Young Black voices standing at the forefront of the movement
In Madison and across the nation, Black youth are making their voices heard.
In early June a diverse sea of people circled in front of the Wisconsin State Capitol as mosquitoes started to bite. A cool breeze came over the crowd as the sky faded to dusk. The anger and frustration from the day’s protest trickled into the night and was accompanied by great sadness. Young voices rattled off the names of people killed by the police: “Tony Robinson,” “Breonna Taylor,” “George Floyd.” The crowd followed in unison with “Too Many Names.” Black people from across Madison came to the microphone to share their experiences and their pain.
“What was impactful about that night was the fact that people are hearing their stories and they are speaking from a real place, and people could hear that and feel that,” says Ayomi Obuseh, a 19-year-old University of Wisconsin–Madison student. “That is why it was so beautiful.” This was a common scene during many June evenings downtown, where some daytime protests turned into nighttime vigils. Madison has seen many days of protests following the murder of Floyd and instances of police brutality in Madison.
On May 30, Freedom Inc., Urban Triage Inc. and the Party for Socialism and Liberation organized the protest that sparked the movement in Madison with more than 2,000 in attendance around Capitol Square. Young organizers took the lead from these community groups to create their own youth-led movement, where a wide range of voices have been heard. “There is so much power in their words,” says April Kigeya, chief operations officer of Urban Triage. “They don’t have written speeches; they are speaking from the heart and from their experiences.”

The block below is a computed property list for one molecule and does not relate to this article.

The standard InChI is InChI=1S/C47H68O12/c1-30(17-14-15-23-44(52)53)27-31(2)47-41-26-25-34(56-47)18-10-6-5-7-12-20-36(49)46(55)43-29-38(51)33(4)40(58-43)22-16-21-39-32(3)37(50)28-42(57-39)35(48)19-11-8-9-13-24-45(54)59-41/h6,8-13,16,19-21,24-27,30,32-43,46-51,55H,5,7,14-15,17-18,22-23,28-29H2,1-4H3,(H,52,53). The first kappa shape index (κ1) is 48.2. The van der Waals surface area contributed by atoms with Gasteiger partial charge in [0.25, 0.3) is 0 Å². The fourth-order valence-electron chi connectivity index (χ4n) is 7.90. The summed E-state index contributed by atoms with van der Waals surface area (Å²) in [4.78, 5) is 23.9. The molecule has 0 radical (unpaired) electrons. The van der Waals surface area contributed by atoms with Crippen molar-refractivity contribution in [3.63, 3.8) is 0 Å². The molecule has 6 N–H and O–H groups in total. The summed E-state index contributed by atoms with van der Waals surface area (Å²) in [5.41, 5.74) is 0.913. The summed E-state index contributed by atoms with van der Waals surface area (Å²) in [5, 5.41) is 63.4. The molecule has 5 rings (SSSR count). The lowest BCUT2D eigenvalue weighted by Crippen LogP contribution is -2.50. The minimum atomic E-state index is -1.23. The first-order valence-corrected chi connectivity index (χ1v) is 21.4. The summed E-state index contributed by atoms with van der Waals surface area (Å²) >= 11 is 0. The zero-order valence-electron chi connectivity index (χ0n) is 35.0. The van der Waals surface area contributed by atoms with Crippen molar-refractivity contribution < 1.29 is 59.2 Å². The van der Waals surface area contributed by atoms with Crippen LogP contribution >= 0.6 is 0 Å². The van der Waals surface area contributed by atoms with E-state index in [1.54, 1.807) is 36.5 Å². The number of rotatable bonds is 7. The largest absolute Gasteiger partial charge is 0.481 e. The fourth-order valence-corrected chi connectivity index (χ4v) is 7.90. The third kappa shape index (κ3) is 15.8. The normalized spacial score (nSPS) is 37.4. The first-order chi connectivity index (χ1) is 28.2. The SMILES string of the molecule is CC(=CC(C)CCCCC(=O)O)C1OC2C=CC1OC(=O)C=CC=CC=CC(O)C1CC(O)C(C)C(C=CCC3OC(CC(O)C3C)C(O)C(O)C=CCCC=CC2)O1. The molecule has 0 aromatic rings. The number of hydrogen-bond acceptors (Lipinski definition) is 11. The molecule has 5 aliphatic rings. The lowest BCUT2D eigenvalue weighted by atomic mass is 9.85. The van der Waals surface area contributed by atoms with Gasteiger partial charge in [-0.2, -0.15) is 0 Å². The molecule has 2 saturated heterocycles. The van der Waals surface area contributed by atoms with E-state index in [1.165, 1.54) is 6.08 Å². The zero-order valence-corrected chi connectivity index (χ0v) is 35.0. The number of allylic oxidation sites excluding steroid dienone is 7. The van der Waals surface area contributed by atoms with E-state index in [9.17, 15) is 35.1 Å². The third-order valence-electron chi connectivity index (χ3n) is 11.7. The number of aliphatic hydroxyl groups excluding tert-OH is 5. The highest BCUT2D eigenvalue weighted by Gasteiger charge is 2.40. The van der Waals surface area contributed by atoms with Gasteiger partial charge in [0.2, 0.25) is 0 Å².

For the past several years, Freedom Inc. has galvanized youth, most notably in demanding police-free schools in Madison. According to Bianca Gomez, director of youth organizing at Freedom Inc., the nonprofit’s years of work — spanning from school advocacy to housing assistance to domestic and sexual violence assistance — made supporting youth in this movement a seamless transition. “As an adult ally [I] have a responsibility to not just listen to them, but give them control over their own liberation, because otherwise we’re just being paternalistic,” Gomez says. “They deserve control over their own liberation and they deserve control over their bodies, over their schools and over their communities.”
As young people chant “Black Lives Matter” at protests, it speaks to the reality they live in, according to the Honorable Rev. Everett Mitchell, a Dane County Circuit Court Judge. Dane County has one of the worst Black-white achievement gaps in the state and country. In Dane County, Black kids are 7.46 times more likely than white kids to get arrested. “This trauma and this pain is real that these young people are embodying, and they want some kind of systemic change so that they don’t have to keep experiencing it the way that they’ve experienced it,” Mitchell says. “So you have Black [people] and white allies who were all just kind of fed up and saying ‘enough is enough.’”
The pursuit of social justice is in the hands of young people around Madison, including the individuals you’ll read more about below. No longer asking, “Where is justice?” they’re demanding it for themselves in their own ways.
Black Youth Rise Up
Through art, demonstrations, fundraising, poetry and otherwise, young Black leaders are emerging in Madison. Meet five people who have made their voices heard.
GALLERY: Madison Mobilizes
A look at some of the events that happened in the city at the end of May through the end of June.
Timeline of Events
George Floyd’s death on May 25 sparked protests in a number of U.S. cities. Find a documented timeline of events in Madison.
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